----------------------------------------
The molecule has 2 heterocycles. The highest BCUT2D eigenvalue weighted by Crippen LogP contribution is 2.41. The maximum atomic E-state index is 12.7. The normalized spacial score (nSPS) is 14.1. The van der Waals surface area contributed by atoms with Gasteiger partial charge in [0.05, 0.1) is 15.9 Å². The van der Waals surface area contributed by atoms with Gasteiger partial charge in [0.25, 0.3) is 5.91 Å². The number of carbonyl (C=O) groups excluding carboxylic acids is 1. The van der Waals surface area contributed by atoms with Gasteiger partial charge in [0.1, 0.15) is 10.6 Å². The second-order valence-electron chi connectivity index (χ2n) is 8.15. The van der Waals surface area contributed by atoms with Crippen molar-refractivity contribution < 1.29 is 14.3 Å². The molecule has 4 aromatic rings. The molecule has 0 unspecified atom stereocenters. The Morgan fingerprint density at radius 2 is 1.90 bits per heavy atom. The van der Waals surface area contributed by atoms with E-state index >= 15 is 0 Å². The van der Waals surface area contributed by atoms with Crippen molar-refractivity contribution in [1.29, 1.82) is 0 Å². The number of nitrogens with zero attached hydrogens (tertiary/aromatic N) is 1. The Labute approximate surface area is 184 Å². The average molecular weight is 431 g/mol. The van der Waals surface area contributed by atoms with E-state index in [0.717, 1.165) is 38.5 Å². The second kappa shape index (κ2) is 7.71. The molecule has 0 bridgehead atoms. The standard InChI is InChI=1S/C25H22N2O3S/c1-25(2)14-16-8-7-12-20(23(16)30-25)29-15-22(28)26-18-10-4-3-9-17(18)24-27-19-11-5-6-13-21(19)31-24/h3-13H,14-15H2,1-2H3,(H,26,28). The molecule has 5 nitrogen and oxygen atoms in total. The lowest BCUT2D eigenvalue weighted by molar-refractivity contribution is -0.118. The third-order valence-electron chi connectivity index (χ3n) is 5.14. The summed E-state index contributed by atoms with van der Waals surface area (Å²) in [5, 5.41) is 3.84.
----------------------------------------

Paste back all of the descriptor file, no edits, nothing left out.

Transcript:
The molecule has 2 heterocycles. The highest BCUT2D eigenvalue weighted by Crippen LogP contribution is 2.41. The maximum atomic E-state index is 12.7. The normalized spacial score (nSPS) is 14.1. The van der Waals surface area contributed by atoms with Gasteiger partial charge in [0.05, 0.1) is 15.9 Å². The van der Waals surface area contributed by atoms with Gasteiger partial charge in [0.25, 0.3) is 5.91 Å². The number of carbonyl (C=O) groups excluding carboxylic acids is 1. The van der Waals surface area contributed by atoms with Gasteiger partial charge in [0.1, 0.15) is 10.6 Å². The second-order valence-electron chi connectivity index (χ2n) is 8.15. The van der Waals surface area contributed by atoms with Crippen molar-refractivity contribution < 1.29 is 14.3 Å². The molecule has 4 aromatic rings. The molecule has 0 unspecified atom stereocenters. The Morgan fingerprint density at radius 2 is 1.90 bits per heavy atom. The van der Waals surface area contributed by atoms with E-state index >= 15 is 0 Å². The van der Waals surface area contributed by atoms with Crippen molar-refractivity contribution in [1.29, 1.82) is 0 Å². The number of nitrogens with zero attached hydrogens (tertiary/aromatic N) is 1. The Labute approximate surface area is 184 Å². The average molecular weight is 431 g/mol. The van der Waals surface area contributed by atoms with E-state index in [0.717, 1.165) is 38.5 Å². The second kappa shape index (κ2) is 7.71. The molecule has 0 bridgehead atoms. The standard InChI is InChI=1S/C25H22N2O3S/c1-25(2)14-16-8-7-12-20(23(16)30-25)29-15-22(28)26-18-10-4-3-9-17(18)24-27-19-11-5-6-13-21(19)31-24/h3-13H,14-15H2,1-2H3,(H,26,28). The molecule has 5 nitrogen and oxygen atoms in total. The lowest BCUT2D eigenvalue weighted by molar-refractivity contribution is -0.118. The third-order valence-electron chi connectivity index (χ3n) is 5.14. The summed E-state index contributed by atoms with van der Waals surface area (Å²) in [5, 5.41) is 3.84.